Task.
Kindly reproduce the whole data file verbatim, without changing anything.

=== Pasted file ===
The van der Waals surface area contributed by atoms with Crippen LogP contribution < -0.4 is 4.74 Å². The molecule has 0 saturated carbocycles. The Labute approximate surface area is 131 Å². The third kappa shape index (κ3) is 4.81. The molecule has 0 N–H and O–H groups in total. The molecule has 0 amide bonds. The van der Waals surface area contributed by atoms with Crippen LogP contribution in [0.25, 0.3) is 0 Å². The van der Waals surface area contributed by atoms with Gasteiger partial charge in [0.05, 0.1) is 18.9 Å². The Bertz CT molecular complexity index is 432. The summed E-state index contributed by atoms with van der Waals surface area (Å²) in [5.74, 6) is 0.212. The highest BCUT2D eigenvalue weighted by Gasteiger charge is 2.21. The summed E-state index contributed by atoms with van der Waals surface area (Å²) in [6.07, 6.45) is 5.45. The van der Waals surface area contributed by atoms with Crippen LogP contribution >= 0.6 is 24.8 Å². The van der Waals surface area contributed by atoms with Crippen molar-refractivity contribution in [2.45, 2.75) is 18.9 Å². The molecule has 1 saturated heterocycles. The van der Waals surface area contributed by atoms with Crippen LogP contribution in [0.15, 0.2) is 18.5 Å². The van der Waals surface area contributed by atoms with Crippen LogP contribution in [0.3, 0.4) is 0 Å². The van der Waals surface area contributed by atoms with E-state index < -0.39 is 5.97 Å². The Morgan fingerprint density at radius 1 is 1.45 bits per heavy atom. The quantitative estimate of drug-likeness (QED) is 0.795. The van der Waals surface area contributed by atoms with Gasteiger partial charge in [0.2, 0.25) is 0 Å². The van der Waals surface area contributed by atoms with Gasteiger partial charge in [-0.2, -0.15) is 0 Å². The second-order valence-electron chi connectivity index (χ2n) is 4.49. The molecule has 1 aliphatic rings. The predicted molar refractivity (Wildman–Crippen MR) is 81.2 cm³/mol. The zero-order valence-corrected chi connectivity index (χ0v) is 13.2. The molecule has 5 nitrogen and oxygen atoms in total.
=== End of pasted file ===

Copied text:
The van der Waals surface area contributed by atoms with Crippen LogP contribution < -0.4 is 4.74 Å². The molecule has 0 saturated carbocycles. The Labute approximate surface area is 131 Å². The third kappa shape index (κ3) is 4.81. The molecule has 0 N–H and O–H groups in total. The molecule has 0 amide bonds. The van der Waals surface area contributed by atoms with Crippen LogP contribution in [0.25, 0.3) is 0 Å². The van der Waals surface area contributed by atoms with Gasteiger partial charge in [0.05, 0.1) is 18.9 Å². The Bertz CT molecular complexity index is 432. The summed E-state index contributed by atoms with van der Waals surface area (Å²) in [5.74, 6) is 0.212. The highest BCUT2D eigenvalue weighted by Gasteiger charge is 2.21. The summed E-state index contributed by atoms with van der Waals surface area (Å²) in [6.07, 6.45) is 5.45. The van der Waals surface area contributed by atoms with Crippen LogP contribution >= 0.6 is 24.8 Å². The van der Waals surface area contributed by atoms with Crippen molar-refractivity contribution in [2.45, 2.75) is 18.9 Å². The molecule has 1 saturated heterocycles. The van der Waals surface area contributed by atoms with Crippen LogP contribution in [0.15, 0.2) is 18.5 Å². The van der Waals surface area contributed by atoms with Crippen LogP contribution in [0.3, 0.4) is 0 Å². The van der Waals surface area contributed by atoms with E-state index < -0.39 is 5.97 Å². The Morgan fingerprint density at radius 1 is 1.45 bits per heavy atom. The quantitative estimate of drug-likeness (QED) is 0.795. The van der Waals surface area contributed by atoms with Gasteiger partial charge in [0.2, 0.25) is 0 Å². The van der Waals surface area contributed by atoms with Gasteiger partial charge in [-0.2, -0.15) is 0 Å². The second-order valence-electron chi connectivity index (χ2n) is 4.49. The molecule has 1 aliphatic rings. The predicted molar refractivity (Wildman–Crippen MR) is 81.2 cm³/mol. The zero-order valence-corrected chi connectivity index (χ0v) is 13.2. The molecule has 5 nitrogen and oxygen atoms in total.